SST Set - 2 (Q.16 to 31) Class 10 Notes | EduRev

Social Science (SST) Class 10 - Model Test Papers

Class 10 : SST Set - 2 (Q.16 to 31) Class 10 Notes | EduRev

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SST Set - 2 (Q.16 to 31)

Q.16. What is meant by the Writ jurisdication of the Supreme Court? How does it differ from original jurisdication?

Ans : The jurisdiction of the Supreme Court to consider an application under Art. 32 for the issue of a constitutional writ for the enforcement of Fundamental Rights is called writ jurisdiction. However, sometimes it is also referred to as an ‘original’ jurisdiction of the Supreme Court. It is in a sense original, for the aggrieved party has the right to directly move the Supreme Court by presenting a petition, instead of coming through a High Court by way of appeal.

  • However, it should be treated as a separate jurisdiction since the dispute in such cases is not between the units of the Union but an aggrieved individual and the Government or any of its agencies. Hence the jurisdiction under Art. 32 is not really like jurisdiction under Art. 131, namely original jurisdiction.
  • The functions of the Supreme Court under Art. 131 are purely of a federal character and are limited to disputes between the Government of India and any of the States of the Union, the Government of India and any State on one side and any other State or States on the other side, or between two or more States. 

Q.17. What are the privileges of a State Legislature?

Ans : The powers, privileges and immunities of a State Legislature are very similar to those of the Union Parliament, as the provisions of the Constitution are identical.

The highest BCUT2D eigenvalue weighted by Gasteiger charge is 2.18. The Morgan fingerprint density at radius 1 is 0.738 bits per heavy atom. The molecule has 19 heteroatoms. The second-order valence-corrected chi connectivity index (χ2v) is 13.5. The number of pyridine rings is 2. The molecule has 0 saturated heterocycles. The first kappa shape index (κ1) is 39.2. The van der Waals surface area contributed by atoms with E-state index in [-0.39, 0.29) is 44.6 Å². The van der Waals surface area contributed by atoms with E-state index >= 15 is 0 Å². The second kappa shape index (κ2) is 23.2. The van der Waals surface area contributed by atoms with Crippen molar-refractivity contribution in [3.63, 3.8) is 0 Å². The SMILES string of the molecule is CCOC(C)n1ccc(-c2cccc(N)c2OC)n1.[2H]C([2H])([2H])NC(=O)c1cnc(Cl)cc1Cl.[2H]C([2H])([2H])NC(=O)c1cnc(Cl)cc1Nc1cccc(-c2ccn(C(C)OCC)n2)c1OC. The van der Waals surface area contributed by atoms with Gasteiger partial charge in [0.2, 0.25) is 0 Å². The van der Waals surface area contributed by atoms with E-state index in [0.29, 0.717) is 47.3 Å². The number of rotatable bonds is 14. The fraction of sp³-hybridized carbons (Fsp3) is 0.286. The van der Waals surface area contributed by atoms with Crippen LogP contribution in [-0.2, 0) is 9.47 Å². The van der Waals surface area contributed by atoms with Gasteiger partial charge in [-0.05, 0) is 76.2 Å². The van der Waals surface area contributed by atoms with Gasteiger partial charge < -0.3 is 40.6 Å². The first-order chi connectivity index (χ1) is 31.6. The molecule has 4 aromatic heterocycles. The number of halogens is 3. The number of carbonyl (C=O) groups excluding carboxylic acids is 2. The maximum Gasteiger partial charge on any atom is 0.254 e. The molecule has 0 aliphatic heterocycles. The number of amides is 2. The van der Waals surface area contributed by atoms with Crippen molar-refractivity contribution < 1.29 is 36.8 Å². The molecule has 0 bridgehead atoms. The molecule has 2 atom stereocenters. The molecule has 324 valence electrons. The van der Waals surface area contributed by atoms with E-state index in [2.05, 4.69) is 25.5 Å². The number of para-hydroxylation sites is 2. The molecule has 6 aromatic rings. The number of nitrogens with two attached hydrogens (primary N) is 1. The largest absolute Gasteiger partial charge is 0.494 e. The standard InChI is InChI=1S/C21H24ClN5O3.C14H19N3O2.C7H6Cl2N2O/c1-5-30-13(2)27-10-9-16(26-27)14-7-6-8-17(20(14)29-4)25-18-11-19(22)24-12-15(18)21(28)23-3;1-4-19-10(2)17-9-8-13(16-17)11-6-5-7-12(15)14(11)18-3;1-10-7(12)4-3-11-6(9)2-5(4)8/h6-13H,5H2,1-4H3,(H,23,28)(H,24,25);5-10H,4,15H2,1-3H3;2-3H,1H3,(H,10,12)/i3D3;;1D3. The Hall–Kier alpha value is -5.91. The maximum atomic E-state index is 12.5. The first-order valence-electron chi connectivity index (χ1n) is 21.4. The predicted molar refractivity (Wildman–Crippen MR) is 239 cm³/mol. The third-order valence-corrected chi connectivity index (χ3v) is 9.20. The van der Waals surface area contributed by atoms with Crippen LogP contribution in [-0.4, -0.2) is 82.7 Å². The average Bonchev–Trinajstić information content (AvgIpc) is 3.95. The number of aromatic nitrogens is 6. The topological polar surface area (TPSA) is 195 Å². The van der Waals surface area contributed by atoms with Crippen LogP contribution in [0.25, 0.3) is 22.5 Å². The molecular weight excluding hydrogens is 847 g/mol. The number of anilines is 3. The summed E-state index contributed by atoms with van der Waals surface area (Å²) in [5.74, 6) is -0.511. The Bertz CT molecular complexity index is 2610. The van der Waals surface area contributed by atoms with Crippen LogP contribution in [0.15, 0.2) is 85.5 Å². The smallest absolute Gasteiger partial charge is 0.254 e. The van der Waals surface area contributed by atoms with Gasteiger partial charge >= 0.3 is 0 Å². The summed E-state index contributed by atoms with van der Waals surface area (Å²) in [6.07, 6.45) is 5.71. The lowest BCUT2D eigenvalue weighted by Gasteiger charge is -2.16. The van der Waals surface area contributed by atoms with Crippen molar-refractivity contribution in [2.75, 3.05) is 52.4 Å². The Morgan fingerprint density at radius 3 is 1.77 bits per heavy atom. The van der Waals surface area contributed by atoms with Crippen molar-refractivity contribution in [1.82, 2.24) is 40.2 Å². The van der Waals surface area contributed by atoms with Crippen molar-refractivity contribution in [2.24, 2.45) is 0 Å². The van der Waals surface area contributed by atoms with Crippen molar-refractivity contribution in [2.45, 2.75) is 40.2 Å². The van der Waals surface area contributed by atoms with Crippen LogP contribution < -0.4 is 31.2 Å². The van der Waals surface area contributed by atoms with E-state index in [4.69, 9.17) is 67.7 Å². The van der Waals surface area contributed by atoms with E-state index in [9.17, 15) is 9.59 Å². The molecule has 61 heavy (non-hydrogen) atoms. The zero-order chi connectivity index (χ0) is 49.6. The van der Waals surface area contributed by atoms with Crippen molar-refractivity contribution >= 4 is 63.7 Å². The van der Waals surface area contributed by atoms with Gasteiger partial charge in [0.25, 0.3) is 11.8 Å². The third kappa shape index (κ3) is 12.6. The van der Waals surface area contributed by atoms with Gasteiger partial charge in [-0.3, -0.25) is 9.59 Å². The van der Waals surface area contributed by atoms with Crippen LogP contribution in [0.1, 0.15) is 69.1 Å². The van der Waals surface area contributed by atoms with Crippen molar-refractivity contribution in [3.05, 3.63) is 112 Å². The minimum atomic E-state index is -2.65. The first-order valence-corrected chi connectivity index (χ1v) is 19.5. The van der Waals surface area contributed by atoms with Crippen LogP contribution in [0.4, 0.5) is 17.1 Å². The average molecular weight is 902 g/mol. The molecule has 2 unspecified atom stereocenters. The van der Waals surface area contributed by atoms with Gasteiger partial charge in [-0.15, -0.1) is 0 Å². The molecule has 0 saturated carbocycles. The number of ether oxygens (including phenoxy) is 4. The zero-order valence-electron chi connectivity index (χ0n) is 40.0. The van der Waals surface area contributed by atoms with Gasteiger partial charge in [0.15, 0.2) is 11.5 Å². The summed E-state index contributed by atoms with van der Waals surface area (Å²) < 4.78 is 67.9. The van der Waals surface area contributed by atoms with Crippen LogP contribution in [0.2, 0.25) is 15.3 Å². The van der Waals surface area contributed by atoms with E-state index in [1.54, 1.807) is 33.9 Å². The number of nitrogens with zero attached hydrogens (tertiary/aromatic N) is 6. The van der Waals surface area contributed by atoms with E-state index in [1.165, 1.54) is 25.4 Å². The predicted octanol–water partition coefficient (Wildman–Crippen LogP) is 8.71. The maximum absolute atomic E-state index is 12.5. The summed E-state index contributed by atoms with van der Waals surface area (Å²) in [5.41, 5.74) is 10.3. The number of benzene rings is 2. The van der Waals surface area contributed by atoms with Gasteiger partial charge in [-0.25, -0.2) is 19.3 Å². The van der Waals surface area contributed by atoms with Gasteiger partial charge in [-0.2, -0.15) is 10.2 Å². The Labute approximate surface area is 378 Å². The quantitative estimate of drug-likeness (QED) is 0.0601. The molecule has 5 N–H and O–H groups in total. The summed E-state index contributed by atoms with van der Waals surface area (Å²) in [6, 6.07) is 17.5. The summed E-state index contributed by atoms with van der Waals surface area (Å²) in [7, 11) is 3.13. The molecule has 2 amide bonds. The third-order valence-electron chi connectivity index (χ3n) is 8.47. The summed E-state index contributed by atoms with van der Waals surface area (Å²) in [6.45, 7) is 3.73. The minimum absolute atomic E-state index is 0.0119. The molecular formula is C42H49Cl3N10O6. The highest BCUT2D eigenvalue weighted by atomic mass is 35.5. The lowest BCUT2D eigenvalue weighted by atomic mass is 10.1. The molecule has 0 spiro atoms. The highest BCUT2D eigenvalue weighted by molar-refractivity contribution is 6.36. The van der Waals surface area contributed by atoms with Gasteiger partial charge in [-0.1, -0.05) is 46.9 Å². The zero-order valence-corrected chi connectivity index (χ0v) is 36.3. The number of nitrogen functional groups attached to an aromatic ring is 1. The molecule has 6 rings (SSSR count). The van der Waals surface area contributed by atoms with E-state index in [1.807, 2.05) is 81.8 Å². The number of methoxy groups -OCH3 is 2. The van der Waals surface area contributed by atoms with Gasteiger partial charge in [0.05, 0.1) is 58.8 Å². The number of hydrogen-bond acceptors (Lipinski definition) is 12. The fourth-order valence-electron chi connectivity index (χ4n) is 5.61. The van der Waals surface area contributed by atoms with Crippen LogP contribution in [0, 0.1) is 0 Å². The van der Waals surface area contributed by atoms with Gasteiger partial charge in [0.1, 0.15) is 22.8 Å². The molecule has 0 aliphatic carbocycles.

• A Bill pending in either House of the Legislature shall not lapse by reason of prorogation of the House or Houses. It follows, therefore, that a Bill which has been passed by both the Houses of the Legislature and is pending for Governor’s assent shall not lapse.

  • The House has an absolute privilege to prohibit the publication of its proceedings entirely or in parts.

  • Such part of the “proceedings” of the House as has been directed to be expunged does not form part of the “proceedings” of the House and the publication thereof in a newspaper without the authority of the House will constitute contempt.

  • However, the power of the Legislature to punish for contempt and the jurisdiction of the courts in this behalf are still the subject-matter of an animated nation-wide discussion. 

Q.18. List the code of  conduct for Legislator during President address.